Argyle Diamond Decides to Leave DeBeers Cartel, by Neil Behrman (Wall Street Journal-June 10, 1996)
London-Argyle Diamond Mines Joint Venture, the Australian diamond producer, is withdrawing from DeBeers Centenary AGÕs cartel.

"We believe that we will get a better deal if we sell our diamonds independently," says Andrew Murray, manager of corporate services in Argyle. "The mine produces 40 million carats of diamonds a year, or 37% of global output," he said. A carat equals a fifth of a gram.

"We are disappointed that Argyle is not renewing its contract," a DeBeers spokesman said. "Yet the pull out must be put in perspective," he said. "The value of Argyle's production, at $360 million only accounts for 6% of the global $6 billion diamond market," the spokesman said.

Diamond dealers in London and Antwerp, Belgium fear that there will be a period of "market turbulence" as Argyle and DeBeers jockey for market share. "Prices of the cheaper diamonds that Argyle mainly produces could slide," said Marcel Grunhaut, managing director of Double MG BVBA in Antwerp. Overhanging the market is an Argyle stockpile equivalent to one year's production, dealers said.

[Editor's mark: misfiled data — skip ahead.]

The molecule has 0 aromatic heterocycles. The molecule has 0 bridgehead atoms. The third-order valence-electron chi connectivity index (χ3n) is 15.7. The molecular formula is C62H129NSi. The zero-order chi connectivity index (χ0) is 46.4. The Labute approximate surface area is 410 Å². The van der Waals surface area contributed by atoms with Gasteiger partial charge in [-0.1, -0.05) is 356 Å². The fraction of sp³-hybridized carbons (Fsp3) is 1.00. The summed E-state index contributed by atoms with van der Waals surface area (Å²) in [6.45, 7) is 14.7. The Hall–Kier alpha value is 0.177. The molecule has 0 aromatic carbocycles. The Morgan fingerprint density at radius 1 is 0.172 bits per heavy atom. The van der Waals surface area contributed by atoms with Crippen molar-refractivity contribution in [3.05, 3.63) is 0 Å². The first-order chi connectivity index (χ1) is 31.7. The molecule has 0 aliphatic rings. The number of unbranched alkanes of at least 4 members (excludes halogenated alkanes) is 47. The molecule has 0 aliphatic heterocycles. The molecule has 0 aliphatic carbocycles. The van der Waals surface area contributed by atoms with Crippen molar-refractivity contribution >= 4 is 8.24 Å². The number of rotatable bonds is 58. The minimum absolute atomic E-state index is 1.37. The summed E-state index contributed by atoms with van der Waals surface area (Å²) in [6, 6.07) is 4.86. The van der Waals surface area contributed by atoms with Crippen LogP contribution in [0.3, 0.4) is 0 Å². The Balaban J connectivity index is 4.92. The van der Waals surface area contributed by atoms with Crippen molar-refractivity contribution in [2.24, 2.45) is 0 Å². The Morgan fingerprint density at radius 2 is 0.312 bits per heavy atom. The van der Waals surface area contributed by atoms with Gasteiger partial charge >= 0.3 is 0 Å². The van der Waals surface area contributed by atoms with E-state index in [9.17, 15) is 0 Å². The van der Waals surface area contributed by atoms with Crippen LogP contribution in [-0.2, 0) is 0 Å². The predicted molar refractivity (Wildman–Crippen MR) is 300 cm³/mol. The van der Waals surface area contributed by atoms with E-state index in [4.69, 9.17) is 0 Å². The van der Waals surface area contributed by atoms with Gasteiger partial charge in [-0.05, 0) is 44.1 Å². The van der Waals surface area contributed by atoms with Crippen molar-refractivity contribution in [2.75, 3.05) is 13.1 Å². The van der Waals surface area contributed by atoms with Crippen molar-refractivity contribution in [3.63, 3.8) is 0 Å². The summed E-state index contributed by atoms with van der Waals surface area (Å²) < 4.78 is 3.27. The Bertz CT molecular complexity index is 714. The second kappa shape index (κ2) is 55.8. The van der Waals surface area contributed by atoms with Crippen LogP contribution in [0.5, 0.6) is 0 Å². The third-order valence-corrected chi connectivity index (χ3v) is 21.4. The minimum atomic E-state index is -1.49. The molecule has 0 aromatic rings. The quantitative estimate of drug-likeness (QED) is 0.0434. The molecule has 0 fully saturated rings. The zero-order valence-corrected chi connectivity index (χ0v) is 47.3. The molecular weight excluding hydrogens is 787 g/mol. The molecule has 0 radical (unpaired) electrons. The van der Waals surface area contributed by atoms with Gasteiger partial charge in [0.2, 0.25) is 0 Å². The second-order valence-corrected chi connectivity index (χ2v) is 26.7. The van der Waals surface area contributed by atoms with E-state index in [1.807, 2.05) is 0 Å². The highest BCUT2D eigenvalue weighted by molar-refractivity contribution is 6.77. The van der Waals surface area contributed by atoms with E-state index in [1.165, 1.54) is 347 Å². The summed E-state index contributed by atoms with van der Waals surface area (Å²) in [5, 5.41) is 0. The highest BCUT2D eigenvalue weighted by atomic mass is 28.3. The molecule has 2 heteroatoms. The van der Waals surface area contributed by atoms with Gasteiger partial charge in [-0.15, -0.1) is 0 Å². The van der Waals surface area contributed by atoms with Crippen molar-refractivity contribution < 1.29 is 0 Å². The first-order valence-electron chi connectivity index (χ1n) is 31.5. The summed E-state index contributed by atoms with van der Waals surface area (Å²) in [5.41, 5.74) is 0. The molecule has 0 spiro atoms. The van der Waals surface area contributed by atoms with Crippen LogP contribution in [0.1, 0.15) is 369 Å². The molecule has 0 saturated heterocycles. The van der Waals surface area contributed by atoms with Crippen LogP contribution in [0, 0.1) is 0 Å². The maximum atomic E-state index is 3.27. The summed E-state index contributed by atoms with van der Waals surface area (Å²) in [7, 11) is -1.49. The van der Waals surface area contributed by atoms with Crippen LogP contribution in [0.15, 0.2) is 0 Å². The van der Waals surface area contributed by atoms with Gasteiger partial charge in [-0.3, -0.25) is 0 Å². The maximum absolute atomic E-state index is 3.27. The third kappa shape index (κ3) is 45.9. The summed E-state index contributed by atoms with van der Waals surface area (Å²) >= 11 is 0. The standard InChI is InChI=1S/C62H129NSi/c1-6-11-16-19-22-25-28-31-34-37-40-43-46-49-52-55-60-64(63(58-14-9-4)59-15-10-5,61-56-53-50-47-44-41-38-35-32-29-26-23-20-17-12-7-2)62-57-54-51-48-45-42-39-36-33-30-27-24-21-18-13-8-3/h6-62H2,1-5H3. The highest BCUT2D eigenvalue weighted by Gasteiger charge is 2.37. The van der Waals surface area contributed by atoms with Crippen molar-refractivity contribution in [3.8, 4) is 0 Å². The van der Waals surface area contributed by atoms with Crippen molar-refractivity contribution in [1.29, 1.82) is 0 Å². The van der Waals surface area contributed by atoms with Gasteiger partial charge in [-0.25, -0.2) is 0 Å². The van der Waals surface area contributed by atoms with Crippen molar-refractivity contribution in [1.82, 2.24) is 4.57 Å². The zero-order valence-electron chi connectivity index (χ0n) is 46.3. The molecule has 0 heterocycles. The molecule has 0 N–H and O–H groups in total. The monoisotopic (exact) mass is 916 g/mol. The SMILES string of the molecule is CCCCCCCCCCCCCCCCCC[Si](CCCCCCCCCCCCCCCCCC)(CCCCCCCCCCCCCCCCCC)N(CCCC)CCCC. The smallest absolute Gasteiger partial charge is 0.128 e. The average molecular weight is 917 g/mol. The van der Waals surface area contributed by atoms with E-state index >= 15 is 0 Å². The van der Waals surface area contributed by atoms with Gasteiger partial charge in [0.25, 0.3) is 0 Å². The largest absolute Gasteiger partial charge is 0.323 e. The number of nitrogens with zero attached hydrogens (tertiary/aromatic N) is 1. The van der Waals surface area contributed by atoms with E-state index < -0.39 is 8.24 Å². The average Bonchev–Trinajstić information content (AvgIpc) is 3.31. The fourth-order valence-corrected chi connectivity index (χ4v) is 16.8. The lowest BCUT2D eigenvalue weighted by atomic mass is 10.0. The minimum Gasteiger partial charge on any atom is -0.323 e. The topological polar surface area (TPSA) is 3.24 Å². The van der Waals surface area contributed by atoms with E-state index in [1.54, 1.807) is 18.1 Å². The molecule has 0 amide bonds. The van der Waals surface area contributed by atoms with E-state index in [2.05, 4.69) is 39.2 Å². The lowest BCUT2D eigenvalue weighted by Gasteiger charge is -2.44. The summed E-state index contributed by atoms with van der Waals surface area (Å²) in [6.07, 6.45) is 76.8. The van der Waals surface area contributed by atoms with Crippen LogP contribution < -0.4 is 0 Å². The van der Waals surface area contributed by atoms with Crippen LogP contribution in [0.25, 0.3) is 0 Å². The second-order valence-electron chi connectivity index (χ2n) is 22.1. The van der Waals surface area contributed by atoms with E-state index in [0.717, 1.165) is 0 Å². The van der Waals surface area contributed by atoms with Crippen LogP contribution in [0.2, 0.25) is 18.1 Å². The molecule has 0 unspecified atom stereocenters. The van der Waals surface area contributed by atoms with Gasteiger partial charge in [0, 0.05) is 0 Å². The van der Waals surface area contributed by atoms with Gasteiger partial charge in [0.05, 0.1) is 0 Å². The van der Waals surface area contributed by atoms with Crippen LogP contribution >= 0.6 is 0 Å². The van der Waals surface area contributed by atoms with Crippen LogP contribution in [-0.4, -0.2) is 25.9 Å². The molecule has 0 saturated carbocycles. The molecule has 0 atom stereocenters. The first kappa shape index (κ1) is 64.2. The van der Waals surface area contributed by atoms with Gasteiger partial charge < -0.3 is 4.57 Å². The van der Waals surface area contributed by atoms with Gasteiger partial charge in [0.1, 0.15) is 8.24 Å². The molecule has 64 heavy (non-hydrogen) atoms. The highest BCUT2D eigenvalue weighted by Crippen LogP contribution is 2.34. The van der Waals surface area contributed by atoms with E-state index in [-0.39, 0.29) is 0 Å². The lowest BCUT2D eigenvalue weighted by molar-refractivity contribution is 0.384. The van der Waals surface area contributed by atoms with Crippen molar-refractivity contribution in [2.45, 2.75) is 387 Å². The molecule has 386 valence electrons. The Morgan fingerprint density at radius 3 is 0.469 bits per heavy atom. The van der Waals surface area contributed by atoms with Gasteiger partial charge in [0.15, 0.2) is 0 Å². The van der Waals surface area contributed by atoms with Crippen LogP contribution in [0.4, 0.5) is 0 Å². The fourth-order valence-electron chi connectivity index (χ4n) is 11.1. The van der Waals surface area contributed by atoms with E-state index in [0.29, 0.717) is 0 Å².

Despite the low value of Argyle's sales, dealers regard this withdrawal as a blow to the DeBeers cartel, which controls around 75% of the global diamond market. Recently, the cartel renewed a contract to sell diamonds on behalf of Russia, the producer that mines the most valuable gems. But the pact is less favorable to the cartel than the previous one, dealers said, and details are taking a long time to be finalized.

"Moreover, RTZ CRA Group, the joint United Kingdom and Australian mining company, holds stakes in Argyle and Amber Resources Ltd., a promising Canadian diamond producer," said Marcel Pruwer, an Antwerp diamond dealer and consultant. "It is likely that an independent Argyle marketing operation will sell Canadian diamonds when expected large-scale production comes on stream within a few years," he said.

Inside Job at Argyle